Safety of AAV Factor IX Peripheral Transvenular Gene Delivery to Muscle in Hemophilia B Dogs

Division of Hematology and Center for Cellular and Molecular Therapeutics, Children's Hospital of Philadelphia, Philadelphia, Pennsylvania 19104, USA.
Molecular Therapy (Impact Factor: 6.23). 07/2010; 18(7):1318-29. DOI: 10.1038/mt.2010.73
Source: PubMed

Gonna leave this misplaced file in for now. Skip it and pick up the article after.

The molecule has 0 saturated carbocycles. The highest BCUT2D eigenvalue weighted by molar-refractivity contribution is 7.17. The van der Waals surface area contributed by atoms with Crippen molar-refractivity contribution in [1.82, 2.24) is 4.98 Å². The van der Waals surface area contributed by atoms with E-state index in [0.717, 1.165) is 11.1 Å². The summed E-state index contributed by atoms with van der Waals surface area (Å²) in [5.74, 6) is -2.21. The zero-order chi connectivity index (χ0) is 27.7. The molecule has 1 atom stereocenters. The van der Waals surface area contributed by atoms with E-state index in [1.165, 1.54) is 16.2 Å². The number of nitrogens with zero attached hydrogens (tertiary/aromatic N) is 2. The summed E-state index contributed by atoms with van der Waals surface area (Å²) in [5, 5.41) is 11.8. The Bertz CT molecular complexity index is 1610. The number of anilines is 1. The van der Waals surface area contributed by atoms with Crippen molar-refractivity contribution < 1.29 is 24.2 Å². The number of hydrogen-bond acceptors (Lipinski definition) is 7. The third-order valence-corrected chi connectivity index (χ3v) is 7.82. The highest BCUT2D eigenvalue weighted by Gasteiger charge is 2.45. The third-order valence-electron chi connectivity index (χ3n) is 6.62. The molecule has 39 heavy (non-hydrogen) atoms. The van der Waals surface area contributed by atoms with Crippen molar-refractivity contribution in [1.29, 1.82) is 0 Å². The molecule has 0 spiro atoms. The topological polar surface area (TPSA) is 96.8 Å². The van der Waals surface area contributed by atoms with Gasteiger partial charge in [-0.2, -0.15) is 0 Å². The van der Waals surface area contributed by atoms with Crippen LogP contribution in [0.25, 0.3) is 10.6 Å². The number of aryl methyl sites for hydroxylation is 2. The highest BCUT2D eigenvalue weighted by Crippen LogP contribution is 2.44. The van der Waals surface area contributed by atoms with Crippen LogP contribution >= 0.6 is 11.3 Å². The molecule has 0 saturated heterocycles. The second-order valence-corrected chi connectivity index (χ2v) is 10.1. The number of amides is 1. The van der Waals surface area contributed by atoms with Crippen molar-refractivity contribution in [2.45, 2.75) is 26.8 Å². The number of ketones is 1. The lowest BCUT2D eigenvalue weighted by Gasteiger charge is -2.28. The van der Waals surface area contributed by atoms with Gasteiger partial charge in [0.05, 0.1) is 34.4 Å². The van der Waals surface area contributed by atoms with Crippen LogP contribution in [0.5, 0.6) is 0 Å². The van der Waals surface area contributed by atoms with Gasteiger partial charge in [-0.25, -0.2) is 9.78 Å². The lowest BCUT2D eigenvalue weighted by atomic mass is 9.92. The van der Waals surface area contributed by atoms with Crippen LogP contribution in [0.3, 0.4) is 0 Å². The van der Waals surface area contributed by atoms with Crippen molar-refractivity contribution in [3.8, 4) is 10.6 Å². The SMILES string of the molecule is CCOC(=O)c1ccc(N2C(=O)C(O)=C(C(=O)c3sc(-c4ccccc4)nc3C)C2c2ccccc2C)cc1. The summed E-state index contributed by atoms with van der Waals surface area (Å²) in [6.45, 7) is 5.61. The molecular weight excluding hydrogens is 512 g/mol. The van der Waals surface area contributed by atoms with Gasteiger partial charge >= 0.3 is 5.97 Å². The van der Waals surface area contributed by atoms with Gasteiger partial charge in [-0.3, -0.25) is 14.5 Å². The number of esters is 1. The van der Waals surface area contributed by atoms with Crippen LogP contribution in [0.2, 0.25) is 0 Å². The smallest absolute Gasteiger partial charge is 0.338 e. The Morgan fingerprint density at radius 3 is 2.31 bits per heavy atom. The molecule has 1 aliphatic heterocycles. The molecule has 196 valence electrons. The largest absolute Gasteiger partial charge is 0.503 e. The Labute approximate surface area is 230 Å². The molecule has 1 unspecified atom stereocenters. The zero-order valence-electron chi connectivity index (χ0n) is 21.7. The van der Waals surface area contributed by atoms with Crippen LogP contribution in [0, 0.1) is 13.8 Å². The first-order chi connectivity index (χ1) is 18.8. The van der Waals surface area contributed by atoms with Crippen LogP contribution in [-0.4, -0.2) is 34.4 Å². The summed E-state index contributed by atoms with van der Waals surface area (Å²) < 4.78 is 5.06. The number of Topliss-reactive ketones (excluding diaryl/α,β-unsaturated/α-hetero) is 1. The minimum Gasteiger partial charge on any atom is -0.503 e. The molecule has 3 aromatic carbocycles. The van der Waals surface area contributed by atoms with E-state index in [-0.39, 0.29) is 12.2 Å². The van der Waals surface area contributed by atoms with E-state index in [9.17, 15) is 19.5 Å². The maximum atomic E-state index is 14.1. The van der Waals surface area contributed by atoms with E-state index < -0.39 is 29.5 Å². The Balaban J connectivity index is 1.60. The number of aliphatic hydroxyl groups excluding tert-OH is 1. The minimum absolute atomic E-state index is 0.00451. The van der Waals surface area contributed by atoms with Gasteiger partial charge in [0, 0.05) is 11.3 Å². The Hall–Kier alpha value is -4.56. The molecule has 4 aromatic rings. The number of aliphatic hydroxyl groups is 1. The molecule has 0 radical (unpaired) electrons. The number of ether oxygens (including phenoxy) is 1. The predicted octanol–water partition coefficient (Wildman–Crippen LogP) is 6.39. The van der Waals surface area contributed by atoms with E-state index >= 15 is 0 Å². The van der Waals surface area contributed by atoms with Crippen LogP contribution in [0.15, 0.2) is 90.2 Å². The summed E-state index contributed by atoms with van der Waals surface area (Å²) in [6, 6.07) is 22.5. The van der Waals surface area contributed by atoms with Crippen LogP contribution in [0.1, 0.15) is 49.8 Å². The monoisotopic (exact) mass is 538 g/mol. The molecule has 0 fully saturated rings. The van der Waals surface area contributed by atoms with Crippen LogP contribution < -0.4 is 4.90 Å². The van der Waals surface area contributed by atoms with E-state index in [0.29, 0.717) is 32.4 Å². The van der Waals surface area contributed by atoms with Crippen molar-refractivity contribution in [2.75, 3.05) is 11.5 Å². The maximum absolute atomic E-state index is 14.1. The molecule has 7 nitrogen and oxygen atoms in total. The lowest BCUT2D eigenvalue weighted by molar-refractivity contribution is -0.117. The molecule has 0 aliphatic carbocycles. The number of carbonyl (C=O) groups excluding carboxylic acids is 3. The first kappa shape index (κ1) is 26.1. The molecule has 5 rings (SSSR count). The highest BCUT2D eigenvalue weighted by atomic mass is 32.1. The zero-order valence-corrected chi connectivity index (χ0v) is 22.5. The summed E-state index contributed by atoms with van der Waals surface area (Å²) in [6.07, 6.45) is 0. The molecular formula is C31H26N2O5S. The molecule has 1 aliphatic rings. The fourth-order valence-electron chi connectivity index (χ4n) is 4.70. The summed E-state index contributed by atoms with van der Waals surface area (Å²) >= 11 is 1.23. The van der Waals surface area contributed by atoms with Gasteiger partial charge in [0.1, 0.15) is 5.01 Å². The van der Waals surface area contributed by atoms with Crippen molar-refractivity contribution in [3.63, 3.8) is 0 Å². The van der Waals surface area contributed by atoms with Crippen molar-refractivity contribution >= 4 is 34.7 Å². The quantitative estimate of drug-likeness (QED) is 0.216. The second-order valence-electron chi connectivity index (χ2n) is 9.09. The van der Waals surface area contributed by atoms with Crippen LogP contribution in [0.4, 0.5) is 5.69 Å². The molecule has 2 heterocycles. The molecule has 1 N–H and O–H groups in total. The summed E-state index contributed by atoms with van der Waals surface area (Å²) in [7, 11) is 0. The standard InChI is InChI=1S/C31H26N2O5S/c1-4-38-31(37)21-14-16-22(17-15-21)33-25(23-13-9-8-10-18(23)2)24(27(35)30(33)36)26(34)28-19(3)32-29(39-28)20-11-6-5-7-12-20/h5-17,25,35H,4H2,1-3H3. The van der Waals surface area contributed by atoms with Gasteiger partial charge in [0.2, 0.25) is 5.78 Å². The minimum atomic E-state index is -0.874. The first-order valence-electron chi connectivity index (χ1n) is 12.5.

Muscle represents an attractive target tissue for adeno-associated virus (AAV) vector-mediated gene transfer for hemophilia B (HB). Experience with direct intramuscular (i.m.) administration of AAV vectors in humans showed that the approach is safe but fails to achieve therapeutic efficacy. Here, we present a careful evaluation of the safety profile (vector, transgene, and administration procedure) of peripheral transvenular administration of AAV-canine factor IX (cFIX) vectors to the muscle of HB dogs. Vector administration resulted in sustained therapeutic levels of cFIX expression. Although all animals developed a robust antibody response to the AAV capsid, no T-cell responses to the capsid antigen were detected by interferon (IFN)-gamma enzyme-linked immunosorbent spot (ELISpot). Interleukin (IL)-10 ELISpot screening of lymphocytes showed reactivity to cFIX-derived peptides, and restimulation of T cells in vitro in the presence of the identified cFIX epitopes resulted in the expansion of CD4(+)FoxP3(+)IL-10(+) T-cells. Vector administration was not associated with systemic inflammation, and vector spread to nontarget tissues was minimal. At the local level, limited levels of cell infiltrates were detected when the vector was administered intravascularly. In summary, this study in a large animal model of HB demonstrates that therapeutic levels of gene transfer can be safely achieved using a novel route of intravascular gene transfer to muscle.